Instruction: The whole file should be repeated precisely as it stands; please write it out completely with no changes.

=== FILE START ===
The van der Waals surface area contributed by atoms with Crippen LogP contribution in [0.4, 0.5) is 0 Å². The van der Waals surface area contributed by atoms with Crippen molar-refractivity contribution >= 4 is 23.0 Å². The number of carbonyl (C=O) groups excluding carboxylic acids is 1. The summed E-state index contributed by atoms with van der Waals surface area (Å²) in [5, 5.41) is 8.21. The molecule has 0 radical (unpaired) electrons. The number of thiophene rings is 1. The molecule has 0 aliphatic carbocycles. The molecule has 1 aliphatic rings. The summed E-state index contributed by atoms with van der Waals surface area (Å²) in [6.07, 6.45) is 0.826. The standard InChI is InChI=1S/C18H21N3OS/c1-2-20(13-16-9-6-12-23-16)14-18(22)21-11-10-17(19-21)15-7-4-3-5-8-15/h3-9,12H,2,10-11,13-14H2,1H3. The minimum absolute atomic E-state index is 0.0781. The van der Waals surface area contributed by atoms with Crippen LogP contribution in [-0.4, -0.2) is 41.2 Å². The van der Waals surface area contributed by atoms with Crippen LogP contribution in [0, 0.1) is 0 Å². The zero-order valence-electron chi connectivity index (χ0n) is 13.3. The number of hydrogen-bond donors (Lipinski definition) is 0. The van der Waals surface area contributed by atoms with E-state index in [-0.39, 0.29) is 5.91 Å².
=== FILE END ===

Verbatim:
The van der Waals surface area contributed by atoms with Crippen LogP contribution in [0.4, 0.5) is 0 Å². The van der Waals surface area contributed by atoms with Crippen molar-refractivity contribution >= 4 is 23.0 Å². The number of carbonyl (C=O) groups excluding carboxylic acids is 1. The summed E-state index contributed by atoms with van der Waals surface area (Å²) in [5, 5.41) is 8.21. The molecule has 0 radical (unpaired) electrons. The number of thiophene rings is 1. The molecule has 0 aliphatic carbocycles. The molecule has 1 aliphatic rings. The summed E-state index contributed by atoms with van der Waals surface area (Å²) in [6.07, 6.45) is 0.826. The standard InChI is InChI=1S/C18H21N3OS/c1-2-20(13-16-9-6-12-23-16)14-18(22)21-11-10-17(19-21)15-7-4-3-5-8-15/h3-9,12H,2,10-11,13-14H2,1H3. The minimum absolute atomic E-state index is 0.0781. The van der Waals surface area contributed by atoms with Crippen LogP contribution in [-0.4, -0.2) is 41.2 Å². The van der Waals surface area contributed by atoms with Crippen LogP contribution in [0, 0.1) is 0 Å². The zero-order valence-electron chi connectivity index (χ0n) is 13.3. The number of hydrogen-bond donors (Lipinski definition) is 0. The van der Waals surface area contributed by atoms with E-state index in [-0.39, 0.29) is 5.91 Å².